Report into Māori homelessness doesn't go far enough

Māori housing advocates have renewed calls for the establishment of a Māori housing authority following the release of a Waitangi Tribunal report into Māori homelessness. The report identifies breaches of the Treaty and a roadmap for improvements.

The stage one report of the Housing Policy and Services Kaupapa Inquiry on Māori Homelessness or Wai 2750, has been welcomed by Māori housing advocates but they want more action.

One of the report's significant findings is an acknowledgement of the Crown's inability to adequately respond to Māori homelessness, emphasising the importance of continued efforts to ensure solutions correspond with Treaty standards and commitments.

The report emphasises the importance of agency coordination, which it says is currently lacking and requires immediate attention but stops short of suggesting the establishment of a Māori housing authority.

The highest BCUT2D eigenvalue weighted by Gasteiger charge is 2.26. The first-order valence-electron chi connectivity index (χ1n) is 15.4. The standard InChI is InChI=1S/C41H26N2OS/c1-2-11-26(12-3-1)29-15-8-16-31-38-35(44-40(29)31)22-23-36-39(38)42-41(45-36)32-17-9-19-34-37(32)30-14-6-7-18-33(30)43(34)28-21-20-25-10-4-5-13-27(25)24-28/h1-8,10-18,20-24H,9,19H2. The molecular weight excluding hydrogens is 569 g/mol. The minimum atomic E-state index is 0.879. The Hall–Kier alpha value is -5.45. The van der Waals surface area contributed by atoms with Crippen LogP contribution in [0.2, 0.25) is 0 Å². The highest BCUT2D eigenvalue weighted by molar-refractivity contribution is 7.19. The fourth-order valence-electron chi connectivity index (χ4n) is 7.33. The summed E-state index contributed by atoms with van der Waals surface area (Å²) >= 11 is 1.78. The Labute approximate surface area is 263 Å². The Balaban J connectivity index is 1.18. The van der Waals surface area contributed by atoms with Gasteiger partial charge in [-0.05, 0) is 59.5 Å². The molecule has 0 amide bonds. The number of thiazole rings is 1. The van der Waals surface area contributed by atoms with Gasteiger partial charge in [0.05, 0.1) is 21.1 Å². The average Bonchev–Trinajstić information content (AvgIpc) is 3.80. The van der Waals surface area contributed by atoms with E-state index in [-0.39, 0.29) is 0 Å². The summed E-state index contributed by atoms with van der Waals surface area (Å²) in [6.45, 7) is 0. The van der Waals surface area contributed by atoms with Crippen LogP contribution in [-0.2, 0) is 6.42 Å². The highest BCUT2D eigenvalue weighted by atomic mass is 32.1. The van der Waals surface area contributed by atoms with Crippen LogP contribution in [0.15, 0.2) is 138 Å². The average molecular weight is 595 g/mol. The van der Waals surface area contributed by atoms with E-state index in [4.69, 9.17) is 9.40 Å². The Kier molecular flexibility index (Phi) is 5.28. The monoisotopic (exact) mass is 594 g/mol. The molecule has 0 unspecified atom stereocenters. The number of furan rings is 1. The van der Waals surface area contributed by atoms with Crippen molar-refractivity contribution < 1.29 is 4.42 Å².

"It's 2023... Really?"

Hurimoana Dennis, who heads the efforts of Te Puea Marae to address homelessness, says it's a start but that's all it is.

"As of last week there were 650 people we have put into homes. That's 202 whānau units. That's a lot of whānau bro.

"The Ministry of Housing and Development, the Ministry of Social Development and Kāinga Ora, which are government departments, aren't working together."

Dennis also challenged the tribunal's decision to not recommend a Māori housing authority.

"The taumata Māori is the only way that can happen. Having the three agencies at the same table with our Māori leaders, so we can do end-to-end. But right now I do worry that a lot of it is up for [government] 'discretion', could be, maybe, possibly we will look at that"

"I do worry. Because it's not do this, do this, do this, it's going to be left for [government] interpretation. Koira te tino āwangawanga. The people doing the interpretation. Kei reira rā, kei Poneke."